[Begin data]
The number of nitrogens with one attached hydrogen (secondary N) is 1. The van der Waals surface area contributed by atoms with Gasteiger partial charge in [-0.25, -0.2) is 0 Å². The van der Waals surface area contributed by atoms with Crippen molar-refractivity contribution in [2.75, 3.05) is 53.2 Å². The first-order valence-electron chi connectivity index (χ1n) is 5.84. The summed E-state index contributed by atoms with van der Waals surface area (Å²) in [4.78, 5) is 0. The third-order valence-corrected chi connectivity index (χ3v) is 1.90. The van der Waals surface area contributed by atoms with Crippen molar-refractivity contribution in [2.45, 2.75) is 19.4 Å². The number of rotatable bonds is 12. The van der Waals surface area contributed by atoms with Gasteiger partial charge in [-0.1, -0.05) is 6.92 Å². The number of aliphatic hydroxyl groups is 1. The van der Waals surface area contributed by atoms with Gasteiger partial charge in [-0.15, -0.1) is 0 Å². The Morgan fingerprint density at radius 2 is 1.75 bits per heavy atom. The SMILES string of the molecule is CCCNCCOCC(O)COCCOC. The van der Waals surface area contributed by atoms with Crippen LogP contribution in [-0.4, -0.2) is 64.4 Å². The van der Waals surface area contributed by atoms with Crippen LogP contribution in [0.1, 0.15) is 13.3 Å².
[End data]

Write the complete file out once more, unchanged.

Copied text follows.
The number of nitrogens with one attached hydrogen (secondary N) is 1. The van der Waals surface area contributed by atoms with Gasteiger partial charge in [-0.25, -0.2) is 0 Å². The van der Waals surface area contributed by atoms with Crippen molar-refractivity contribution in [2.75, 3.05) is 53.2 Å². The first-order valence-electron chi connectivity index (χ1n) is 5.84. The summed E-state index contributed by atoms with van der Waals surface area (Å²) in [4.78, 5) is 0. The third-order valence-corrected chi connectivity index (χ3v) is 1.90. The van der Waals surface area contributed by atoms with Crippen molar-refractivity contribution in [2.45, 2.75) is 19.4 Å². The number of rotatable bonds is 12. The van der Waals surface area contributed by atoms with Gasteiger partial charge in [-0.1, -0.05) is 6.92 Å². The number of aliphatic hydroxyl groups is 1. The van der Waals surface area contributed by atoms with Gasteiger partial charge in [-0.15, -0.1) is 0 Å². The Morgan fingerprint density at radius 2 is 1.75 bits per heavy atom. The SMILES string of the molecule is CCCNCCOCC(O)COCCOC. The van der Waals surface area contributed by atoms with Crippen LogP contribution in [-0.4, -0.2) is 64.4 Å². The van der Waals surface area contributed by atoms with Crippen LogP contribution in [0.1, 0.15) is 13.3 Å².